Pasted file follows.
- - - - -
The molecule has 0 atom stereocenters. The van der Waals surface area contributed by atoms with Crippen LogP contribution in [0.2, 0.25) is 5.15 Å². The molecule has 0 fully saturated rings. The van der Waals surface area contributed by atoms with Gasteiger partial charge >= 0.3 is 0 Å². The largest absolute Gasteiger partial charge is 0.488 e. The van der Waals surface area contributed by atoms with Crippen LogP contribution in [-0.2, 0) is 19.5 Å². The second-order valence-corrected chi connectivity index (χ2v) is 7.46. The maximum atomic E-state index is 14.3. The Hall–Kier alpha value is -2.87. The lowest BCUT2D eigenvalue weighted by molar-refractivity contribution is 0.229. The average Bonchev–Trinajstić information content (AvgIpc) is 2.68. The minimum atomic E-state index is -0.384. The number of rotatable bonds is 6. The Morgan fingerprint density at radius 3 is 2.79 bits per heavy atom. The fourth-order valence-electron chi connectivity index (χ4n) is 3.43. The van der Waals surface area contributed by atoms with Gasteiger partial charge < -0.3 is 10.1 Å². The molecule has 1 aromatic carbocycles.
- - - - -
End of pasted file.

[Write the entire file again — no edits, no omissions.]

The molecule has 0 atom stereocenters. The van der Waals surface area contributed by atoms with Crippen LogP contribution in [0.2, 0.25) is 5.15 Å². The molecule has 0 fully saturated rings. The van der Waals surface area contributed by atoms with Gasteiger partial charge >= 0.3 is 0 Å². The largest absolute Gasteiger partial charge is 0.488 e. The van der Waals surface area contributed by atoms with Crippen LogP contribution in [-0.2, 0) is 19.5 Å². The second-order valence-corrected chi connectivity index (χ2v) is 7.46. The maximum atomic E-state index is 14.3. The Hall–Kier alpha value is -2.87. The lowest BCUT2D eigenvalue weighted by molar-refractivity contribution is 0.229. The average Bonchev–Trinajstić information content (AvgIpc) is 2.68. The minimum atomic E-state index is -0.384. The number of rotatable bonds is 6. The Morgan fingerprint density at radius 3 is 2.79 bits per heavy atom. The fourth-order valence-electron chi connectivity index (χ4n) is 3.43. The van der Waals surface area contributed by atoms with Gasteiger partial charge < -0.3 is 10.1 Å². The molecule has 1 aromatic carbocycles.